About 55 people attended a Veterans Day ceremony Sunday at the Rutland American Legion Post 31, during which Col. Peter Fagan, retired, talked about the importance of honoring veterans.
Fagan, who was re-elected for his sixth term as a state representative last week, started his remarks by asking the veterans at the event to repeat their oath of enlistment, which includes a promise to defend the Constitution.
Fagan asked what, or who, is the Constitution that veterans have sworn to protect with their lives.
“The Constitution itself helps to answer that question with three little words. Three small, simple words. Three words that I can argue, there are no more important three words ever put together in humanity’s time on the face of the Earth: ‘We the people,’” he said.
Fagan said veterans weren’t really defending land, but their fellow Americans and their own families.
Showing gratitude to those who have served was the reason for the event on Sunday, Fagan said.
“As long as our country has veterans, and celebrates and remembers Veterans Day, our country will continue to be that beacon of hope to the world for democracy. That’s the reason we must be here today. That’s the reason we must continue to thank veterans,” Fagan said.
Fagan also joked that his first speech to the American Legion in Rutland in 2000 had lasted 25 minutes, so he was at the post making his second speech Sunday because it had taken 18 years to get forgiveness for such a lengthy address.
The Veterans Day observance also included several prayers offered by Post 31 Chaplain Steve Kipp, patriotic songs sung by Alea Valente, and a special tribute for veterans who have been or still are prisoners of war and veterans who remain listed as missing In action.
Mayor David Allaire, who served as master of ceremonies for the observance, said he wanted to offer personal thanks to veterans.
“We are in a period of great division in this country but one thing remains constant: We are forever grateful to our military men and women who have served and who continue to serve in order for all of us to continue to enjoy the freedoms that we all cherish,” he said.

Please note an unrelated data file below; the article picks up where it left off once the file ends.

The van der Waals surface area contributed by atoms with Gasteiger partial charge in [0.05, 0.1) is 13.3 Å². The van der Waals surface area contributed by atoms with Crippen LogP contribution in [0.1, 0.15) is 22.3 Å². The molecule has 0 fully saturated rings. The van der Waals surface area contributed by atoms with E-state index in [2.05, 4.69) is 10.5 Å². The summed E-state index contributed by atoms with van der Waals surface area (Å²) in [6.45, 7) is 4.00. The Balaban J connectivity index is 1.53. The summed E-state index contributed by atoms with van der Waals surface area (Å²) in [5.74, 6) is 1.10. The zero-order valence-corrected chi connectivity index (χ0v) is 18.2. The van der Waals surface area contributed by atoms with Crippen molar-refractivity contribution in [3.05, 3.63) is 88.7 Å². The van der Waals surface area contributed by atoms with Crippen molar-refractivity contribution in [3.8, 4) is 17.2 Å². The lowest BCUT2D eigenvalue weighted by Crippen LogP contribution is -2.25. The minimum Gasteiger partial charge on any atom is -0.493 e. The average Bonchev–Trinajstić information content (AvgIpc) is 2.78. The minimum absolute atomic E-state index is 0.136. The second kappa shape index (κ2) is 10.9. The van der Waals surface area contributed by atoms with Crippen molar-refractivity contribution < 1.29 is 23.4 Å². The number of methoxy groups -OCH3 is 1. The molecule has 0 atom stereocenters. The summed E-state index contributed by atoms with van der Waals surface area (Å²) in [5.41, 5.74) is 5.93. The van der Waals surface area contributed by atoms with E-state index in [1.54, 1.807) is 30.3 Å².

Some prominent Vermont politicians released statements about Veterans Day on Sunday.
Gov. Phil Scott, in a statement, said he wanted to “join all Vermonters in thanking, honoring and remembering our Veterans, and their families, for their service and sacrifice.”
“As long as Vermonters continue to serve, and Americans continue to pledge their lives in the defense of others, we must pledge to do all we can to support them, to honor them, and to show our gratitude for all they do,” Scott said.
U.S. Sen. Bernie Sanders, former chairman of the Senate Veterans’ Affairs Committee, said in a statement Vermont veterans have a long history of military service going back to the Green Mountain Boys’ part in the American Revolution.
“We owe our veterans a tremendous debt of gratitude, which we will never truly be able to repay. While we set aside this day to recognize their service, we must commit ourselves to keep America’s promise to our veterans, just as they kept their promise to us,” Sanders said.
American Legion Post 31 Commander Thomas Rounds said after the event that he appreciated those who were there.
“We had a great group and I think everyone appreciated the ability to come here and thank veterans for their service. That’s part of why we exist,” he said.
The American Legion is approaching its 100th anniversary in March, but Rounds said Post 31 is planning an event for June.
“It’s a lot to be proud of. There’s so much good that’s going on for the community,” Rounds said.